Grant Number :    1R01DE017334-01

Pricipal Investigator : Weinberg Aaron

Project Title : Defense of oral epithelial cells from candida by hBDs

Abstract : Oral candidal infections are re-emerging owing to the prevalence of AIDS in the under-developed world, where highly active antiretroviral therapy (HAART) is not available, in cases where resistance to HAART develops and in misuse of antibiotics. Recent findings point to mucosal epithelial cells as the sources of antibacterial and antifungal agents, belonging to a family of small, cationic peptides called human beta-defensins (hBDs). We recently discovered a novel strategy by which F. nucleatum, a ubiquitous organism of the oral cavity, protects human oral epithelial cells (HOECs) by inducing hBDs. Since they can kill the fungal pathogen Candida albicans, act as chemoattractants towards dendritic cells (DCs), monocytes and T cells and can induce maturation of DCs and monocytes, one can surmise the importance of these agents in preventing fungal infection at mucosal surfaces, and/or controlling C. albicans replication until acquired immune cells are recruited to the local site. This proposal intends to test hypotheses emanating from the postulate that oral epithelial cells can be stimulated to produce beta-defensins that protect the host from fungal challenges at the oral mucosal barrier. Since the role of hBDs in protecting the oral mucosal epithelium from fungal biofilm growth, the mechanisms by which they are regulated when cells are confronted by a beneficial versus opportunistic organism, the presence of other HOEC derived antimicrobial peptides, or whether hBD expression is altered in HOECs as a result of HIV, have never been systematically studied, we offer the following objectives: (1) to determine the importance of hBDs against C. albicans following F. nucleatum activation in human oral epithelial cells (HOECs) from HIV- and HIV+ individuals and (2) to define HOEC responses to C. albicans challenge as regards cytokine expression and utilization of toll-like receptors and intracellular signaling pathways. . In light of the frequent adjunctive use of antibiotics and antimycotics in treating oral diseases, with the threat of microbial resistance, investigations into novel eukaryotic peptides, such as beta-defensins, are highly significant and offer the potential for future clinical promise. This novel research direction is viewed as extremely significant in leading to future studies that have potential application to oral disorders, therapuetic use, and technology development.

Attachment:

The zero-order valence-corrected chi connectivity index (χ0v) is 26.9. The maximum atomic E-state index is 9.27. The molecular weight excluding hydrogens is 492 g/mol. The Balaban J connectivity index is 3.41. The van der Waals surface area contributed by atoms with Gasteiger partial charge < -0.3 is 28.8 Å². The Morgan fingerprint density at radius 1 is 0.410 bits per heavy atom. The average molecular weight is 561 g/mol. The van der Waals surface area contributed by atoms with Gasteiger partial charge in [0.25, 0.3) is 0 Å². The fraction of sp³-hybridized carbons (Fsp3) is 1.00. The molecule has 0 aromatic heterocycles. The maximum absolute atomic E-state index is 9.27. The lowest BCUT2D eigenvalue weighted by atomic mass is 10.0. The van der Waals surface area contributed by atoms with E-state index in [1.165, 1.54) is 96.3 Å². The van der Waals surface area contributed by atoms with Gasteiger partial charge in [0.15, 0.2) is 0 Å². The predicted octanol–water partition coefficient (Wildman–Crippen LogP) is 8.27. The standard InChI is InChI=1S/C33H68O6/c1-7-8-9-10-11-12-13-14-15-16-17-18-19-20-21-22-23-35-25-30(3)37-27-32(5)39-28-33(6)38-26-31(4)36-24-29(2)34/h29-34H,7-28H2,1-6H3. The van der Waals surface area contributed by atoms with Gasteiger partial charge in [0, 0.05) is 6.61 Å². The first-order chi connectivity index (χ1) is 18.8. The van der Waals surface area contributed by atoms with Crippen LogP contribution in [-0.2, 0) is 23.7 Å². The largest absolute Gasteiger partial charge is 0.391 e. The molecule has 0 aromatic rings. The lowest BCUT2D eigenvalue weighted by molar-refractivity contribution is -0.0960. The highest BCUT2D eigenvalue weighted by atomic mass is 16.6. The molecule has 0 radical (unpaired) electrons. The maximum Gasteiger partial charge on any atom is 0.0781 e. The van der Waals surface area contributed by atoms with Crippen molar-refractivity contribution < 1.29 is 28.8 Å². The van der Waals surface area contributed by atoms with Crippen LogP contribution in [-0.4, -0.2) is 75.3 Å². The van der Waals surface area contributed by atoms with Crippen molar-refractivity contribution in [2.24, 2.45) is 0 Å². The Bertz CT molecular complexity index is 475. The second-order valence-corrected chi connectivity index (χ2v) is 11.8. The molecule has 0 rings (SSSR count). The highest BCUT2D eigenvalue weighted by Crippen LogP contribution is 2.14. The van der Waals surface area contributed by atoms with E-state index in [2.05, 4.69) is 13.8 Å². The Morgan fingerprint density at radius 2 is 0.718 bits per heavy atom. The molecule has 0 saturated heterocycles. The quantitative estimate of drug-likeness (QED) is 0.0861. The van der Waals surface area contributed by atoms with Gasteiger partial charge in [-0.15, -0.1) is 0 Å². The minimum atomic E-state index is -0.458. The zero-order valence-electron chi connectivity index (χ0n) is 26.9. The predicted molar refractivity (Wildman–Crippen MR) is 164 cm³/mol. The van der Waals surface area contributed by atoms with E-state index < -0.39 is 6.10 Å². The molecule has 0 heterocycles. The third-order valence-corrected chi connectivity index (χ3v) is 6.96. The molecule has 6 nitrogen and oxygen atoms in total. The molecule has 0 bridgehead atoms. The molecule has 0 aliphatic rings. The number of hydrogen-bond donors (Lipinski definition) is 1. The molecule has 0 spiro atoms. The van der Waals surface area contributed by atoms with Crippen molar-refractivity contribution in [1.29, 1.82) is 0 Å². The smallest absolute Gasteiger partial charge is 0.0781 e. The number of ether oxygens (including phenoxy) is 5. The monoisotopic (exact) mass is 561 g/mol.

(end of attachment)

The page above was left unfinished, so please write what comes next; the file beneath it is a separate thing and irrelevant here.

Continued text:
Duration of Award : 15 JUL 2005 - 31 MAY 2008

Amount :

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